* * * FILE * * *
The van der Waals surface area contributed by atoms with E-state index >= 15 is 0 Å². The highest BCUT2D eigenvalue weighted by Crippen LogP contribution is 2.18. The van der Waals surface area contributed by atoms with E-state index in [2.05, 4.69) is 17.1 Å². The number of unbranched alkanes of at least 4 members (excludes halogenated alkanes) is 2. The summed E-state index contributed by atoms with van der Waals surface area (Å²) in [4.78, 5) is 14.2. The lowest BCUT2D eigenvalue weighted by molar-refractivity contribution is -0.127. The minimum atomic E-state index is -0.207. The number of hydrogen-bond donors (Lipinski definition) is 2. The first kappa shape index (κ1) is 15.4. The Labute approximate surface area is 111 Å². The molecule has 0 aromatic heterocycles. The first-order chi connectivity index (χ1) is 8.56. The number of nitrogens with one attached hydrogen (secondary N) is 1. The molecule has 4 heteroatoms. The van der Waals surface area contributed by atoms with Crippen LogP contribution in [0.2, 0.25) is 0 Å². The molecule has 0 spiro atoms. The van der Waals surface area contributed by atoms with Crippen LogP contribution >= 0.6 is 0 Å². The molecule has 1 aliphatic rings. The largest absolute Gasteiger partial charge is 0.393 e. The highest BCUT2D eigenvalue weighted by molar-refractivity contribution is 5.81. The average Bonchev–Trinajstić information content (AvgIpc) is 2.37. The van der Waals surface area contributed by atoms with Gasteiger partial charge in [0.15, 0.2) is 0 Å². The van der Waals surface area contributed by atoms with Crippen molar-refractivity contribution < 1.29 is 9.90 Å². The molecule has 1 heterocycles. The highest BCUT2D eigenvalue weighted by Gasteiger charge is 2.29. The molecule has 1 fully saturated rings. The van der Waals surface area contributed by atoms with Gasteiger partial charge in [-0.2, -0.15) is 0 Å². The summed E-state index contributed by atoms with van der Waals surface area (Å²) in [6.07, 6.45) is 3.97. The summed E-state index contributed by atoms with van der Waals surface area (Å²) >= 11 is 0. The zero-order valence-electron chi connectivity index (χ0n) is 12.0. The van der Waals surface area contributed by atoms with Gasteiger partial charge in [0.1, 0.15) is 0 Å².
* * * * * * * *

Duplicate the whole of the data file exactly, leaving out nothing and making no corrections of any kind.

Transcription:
The van der Waals surface area contributed by atoms with E-state index >= 15 is 0 Å². The highest BCUT2D eigenvalue weighted by Crippen LogP contribution is 2.18. The van der Waals surface area contributed by atoms with E-state index in [2.05, 4.69) is 17.1 Å². The number of unbranched alkanes of at least 4 members (excludes halogenated alkanes) is 2. The summed E-state index contributed by atoms with van der Waals surface area (Å²) in [4.78, 5) is 14.2. The lowest BCUT2D eigenvalue weighted by molar-refractivity contribution is -0.127. The minimum atomic E-state index is -0.207. The number of hydrogen-bond donors (Lipinski definition) is 2. The first kappa shape index (κ1) is 15.4. The Labute approximate surface area is 111 Å². The molecule has 0 aromatic heterocycles. The first-order chi connectivity index (χ1) is 8.56. The number of nitrogens with one attached hydrogen (secondary N) is 1. The molecule has 4 heteroatoms. The van der Waals surface area contributed by atoms with Crippen LogP contribution in [0.2, 0.25) is 0 Å². The molecule has 0 spiro atoms. The van der Waals surface area contributed by atoms with Crippen LogP contribution >= 0.6 is 0 Å². The molecule has 1 aliphatic rings. The largest absolute Gasteiger partial charge is 0.393 e. The highest BCUT2D eigenvalue weighted by molar-refractivity contribution is 5.81. The average Bonchev–Trinajstić information content (AvgIpc) is 2.37. The van der Waals surface area contributed by atoms with Gasteiger partial charge in [0.15, 0.2) is 0 Å². The van der Waals surface area contributed by atoms with Crippen molar-refractivity contribution < 1.29 is 9.90 Å². The molecule has 1 heterocycles. The highest BCUT2D eigenvalue weighted by Gasteiger charge is 2.29. The molecule has 1 fully saturated rings. The van der Waals surface area contributed by atoms with Gasteiger partial charge in [-0.2, -0.15) is 0 Å². The summed E-state index contributed by atoms with van der Waals surface area (Å²) in [6.07, 6.45) is 3.97. The summed E-state index contributed by atoms with van der Waals surface area (Å²) >= 11 is 0. The zero-order valence-electron chi connectivity index (χ0n) is 12.0. The van der Waals surface area contributed by atoms with Gasteiger partial charge in [0.1, 0.15) is 0 Å².